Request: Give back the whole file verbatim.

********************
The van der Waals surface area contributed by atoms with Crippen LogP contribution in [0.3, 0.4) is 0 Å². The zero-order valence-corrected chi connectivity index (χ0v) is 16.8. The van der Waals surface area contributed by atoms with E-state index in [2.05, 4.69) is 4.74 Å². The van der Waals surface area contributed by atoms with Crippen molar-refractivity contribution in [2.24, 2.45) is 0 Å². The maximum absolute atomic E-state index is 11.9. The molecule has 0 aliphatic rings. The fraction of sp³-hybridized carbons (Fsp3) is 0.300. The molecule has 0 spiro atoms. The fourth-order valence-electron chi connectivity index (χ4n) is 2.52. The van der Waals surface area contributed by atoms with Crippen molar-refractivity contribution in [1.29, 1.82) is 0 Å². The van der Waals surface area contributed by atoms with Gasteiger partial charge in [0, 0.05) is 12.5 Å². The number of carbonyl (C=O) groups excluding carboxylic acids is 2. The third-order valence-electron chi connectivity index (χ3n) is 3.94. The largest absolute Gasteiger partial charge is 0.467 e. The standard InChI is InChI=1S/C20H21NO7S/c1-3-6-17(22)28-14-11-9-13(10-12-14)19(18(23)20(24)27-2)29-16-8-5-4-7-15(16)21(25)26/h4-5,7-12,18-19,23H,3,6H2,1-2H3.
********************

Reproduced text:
The van der Waals surface area contributed by atoms with Crippen LogP contribution in [0.3, 0.4) is 0 Å². The zero-order valence-corrected chi connectivity index (χ0v) is 16.8. The van der Waals surface area contributed by atoms with E-state index in [2.05, 4.69) is 4.74 Å². The van der Waals surface area contributed by atoms with Crippen molar-refractivity contribution in [2.24, 2.45) is 0 Å². The maximum absolute atomic E-state index is 11.9. The molecule has 0 aliphatic rings. The fraction of sp³-hybridized carbons (Fsp3) is 0.300. The molecule has 0 spiro atoms. The fourth-order valence-electron chi connectivity index (χ4n) is 2.52. The van der Waals surface area contributed by atoms with Crippen molar-refractivity contribution in [1.29, 1.82) is 0 Å². The van der Waals surface area contributed by atoms with Gasteiger partial charge in [0, 0.05) is 12.5 Å². The number of carbonyl (C=O) groups excluding carboxylic acids is 2. The third-order valence-electron chi connectivity index (χ3n) is 3.94. The largest absolute Gasteiger partial charge is 0.467 e. The standard InChI is InChI=1S/C20H21NO7S/c1-3-6-17(22)28-14-11-9-13(10-12-14)19(18(23)20(24)27-2)29-16-8-5-4-7-15(16)21(25)26/h4-5,7-12,18-19,23H,3,6H2,1-2H3.